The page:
In 1943, Primo Levi, the chemist, was sent to Auschwitz and, upon arrival, was torn from the arms of the woman he loved. In 1945, he was released and, against all odds, emerged as Primo Levi, the writer. In this book, which is part biography, part literary analysis, Sam Magavern walks us through Levi’s writings, offering us a haunting view into Levi’s internal universe. Through Levi’s own words, Magavern shows us his struggle to understand the Nazis, his fellow prisoners, and human nature more broadly. Levi struggles to ultimately understand what it means to be a man when all the hallmarks of humanity are stripped from one’s existence.
The writing is at times profoundly moving, at times more analytical. The book is most alive when we see glimpses of Levi’s life (parents, siblings, lovers, friends, his battle with depression) but it’s well worth the effort required to read through the literary analysis in the longest chapter, “Hell’s Circles,” in order to understand how various facets of his life and his psyche played out in his stories. This is a book about a survivor, not a victim, and what Magavern shows with remarkable skill is how Levi, the writer, managed to live in Auschwitz in a state Levi himself describes as “exceptional spiritedness”; a state which allowed him to record in exceptional detail the sometimes human, sometimes inhuman world he was forced to inhabit. Afterword, notes, sources.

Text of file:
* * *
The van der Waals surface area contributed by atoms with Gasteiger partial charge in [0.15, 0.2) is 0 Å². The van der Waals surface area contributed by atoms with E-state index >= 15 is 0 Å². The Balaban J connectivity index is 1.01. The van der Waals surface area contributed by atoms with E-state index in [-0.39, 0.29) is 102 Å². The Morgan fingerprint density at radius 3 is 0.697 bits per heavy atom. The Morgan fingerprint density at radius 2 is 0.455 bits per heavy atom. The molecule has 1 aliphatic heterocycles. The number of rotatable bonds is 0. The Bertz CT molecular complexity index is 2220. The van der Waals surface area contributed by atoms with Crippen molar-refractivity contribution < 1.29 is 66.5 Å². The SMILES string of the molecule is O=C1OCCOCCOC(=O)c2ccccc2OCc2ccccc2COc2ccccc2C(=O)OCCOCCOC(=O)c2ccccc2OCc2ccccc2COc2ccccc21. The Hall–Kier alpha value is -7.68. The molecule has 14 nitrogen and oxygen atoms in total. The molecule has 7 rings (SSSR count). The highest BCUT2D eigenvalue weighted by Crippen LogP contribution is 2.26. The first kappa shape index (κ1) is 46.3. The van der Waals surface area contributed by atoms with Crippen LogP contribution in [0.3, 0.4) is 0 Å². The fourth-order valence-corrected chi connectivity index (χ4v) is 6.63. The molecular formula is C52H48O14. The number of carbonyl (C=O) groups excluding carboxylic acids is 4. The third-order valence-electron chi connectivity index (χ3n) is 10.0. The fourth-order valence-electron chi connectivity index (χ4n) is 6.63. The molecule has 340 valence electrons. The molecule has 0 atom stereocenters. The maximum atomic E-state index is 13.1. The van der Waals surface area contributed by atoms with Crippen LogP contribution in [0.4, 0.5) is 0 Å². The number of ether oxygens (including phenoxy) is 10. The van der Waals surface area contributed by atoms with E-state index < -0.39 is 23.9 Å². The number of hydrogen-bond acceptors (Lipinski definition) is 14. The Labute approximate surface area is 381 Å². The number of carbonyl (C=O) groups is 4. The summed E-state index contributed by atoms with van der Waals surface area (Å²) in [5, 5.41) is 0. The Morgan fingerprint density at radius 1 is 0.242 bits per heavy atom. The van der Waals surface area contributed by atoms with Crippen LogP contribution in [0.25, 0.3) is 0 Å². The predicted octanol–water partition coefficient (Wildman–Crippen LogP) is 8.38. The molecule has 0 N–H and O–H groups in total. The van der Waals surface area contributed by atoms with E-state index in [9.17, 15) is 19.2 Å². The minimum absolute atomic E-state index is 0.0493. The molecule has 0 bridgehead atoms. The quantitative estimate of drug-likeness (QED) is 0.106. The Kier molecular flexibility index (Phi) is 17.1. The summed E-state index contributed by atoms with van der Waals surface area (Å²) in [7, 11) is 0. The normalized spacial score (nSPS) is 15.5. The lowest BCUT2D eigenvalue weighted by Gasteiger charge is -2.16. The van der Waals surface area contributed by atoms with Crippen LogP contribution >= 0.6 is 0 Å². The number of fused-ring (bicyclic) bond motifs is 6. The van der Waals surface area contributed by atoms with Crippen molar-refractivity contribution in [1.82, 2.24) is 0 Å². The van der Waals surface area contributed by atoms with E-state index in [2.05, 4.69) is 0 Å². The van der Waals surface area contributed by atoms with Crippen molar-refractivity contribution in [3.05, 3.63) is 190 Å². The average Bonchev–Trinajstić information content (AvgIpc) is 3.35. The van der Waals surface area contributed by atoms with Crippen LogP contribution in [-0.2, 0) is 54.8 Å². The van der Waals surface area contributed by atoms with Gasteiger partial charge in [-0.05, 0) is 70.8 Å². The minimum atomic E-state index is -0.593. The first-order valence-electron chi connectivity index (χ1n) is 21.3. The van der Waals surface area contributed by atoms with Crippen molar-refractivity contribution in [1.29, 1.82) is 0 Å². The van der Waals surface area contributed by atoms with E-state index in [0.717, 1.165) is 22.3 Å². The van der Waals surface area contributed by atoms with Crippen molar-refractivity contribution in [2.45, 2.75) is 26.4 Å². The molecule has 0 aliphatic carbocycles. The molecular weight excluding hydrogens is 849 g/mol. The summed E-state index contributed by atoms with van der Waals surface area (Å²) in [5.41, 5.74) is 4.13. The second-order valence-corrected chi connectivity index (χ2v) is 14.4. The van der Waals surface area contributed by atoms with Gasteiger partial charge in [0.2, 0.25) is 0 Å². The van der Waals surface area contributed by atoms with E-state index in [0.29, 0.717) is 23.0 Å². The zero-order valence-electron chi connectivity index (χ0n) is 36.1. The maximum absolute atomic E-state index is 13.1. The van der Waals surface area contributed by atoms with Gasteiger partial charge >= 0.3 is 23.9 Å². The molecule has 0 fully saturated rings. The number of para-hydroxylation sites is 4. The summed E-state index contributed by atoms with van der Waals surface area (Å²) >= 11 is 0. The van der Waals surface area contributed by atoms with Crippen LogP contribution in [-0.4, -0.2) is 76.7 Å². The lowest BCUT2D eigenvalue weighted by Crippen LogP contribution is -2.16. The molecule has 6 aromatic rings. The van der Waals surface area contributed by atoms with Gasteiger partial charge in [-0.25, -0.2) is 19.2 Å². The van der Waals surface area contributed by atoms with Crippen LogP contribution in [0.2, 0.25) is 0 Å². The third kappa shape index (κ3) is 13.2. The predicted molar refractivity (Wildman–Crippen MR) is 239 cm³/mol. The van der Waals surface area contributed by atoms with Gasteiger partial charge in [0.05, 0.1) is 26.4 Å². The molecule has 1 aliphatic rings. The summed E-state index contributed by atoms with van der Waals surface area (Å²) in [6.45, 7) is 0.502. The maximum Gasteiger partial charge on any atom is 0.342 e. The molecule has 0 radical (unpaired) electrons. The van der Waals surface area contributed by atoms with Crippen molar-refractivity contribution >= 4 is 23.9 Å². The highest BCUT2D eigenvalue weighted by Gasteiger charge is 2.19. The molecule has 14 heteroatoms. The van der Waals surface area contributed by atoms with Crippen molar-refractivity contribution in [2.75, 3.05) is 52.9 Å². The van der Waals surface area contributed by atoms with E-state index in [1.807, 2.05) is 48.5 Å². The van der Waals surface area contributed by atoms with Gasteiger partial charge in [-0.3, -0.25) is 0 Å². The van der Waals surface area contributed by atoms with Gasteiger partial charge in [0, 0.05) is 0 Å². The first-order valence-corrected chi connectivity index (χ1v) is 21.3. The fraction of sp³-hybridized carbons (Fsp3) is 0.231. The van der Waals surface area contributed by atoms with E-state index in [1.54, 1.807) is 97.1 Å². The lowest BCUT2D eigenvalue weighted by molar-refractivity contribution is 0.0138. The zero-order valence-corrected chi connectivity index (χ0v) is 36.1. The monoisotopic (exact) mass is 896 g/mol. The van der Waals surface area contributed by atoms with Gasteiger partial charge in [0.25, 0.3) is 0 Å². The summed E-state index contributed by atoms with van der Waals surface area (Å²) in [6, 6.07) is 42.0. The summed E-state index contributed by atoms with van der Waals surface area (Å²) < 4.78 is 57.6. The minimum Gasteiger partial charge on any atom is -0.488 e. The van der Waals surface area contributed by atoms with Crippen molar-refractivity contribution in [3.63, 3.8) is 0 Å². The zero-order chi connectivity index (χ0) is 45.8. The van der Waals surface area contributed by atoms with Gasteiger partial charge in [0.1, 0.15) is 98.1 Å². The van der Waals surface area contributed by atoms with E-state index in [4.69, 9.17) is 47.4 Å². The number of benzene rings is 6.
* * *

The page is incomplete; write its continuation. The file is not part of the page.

Ada Brunstein is the Head of Reference at a university press.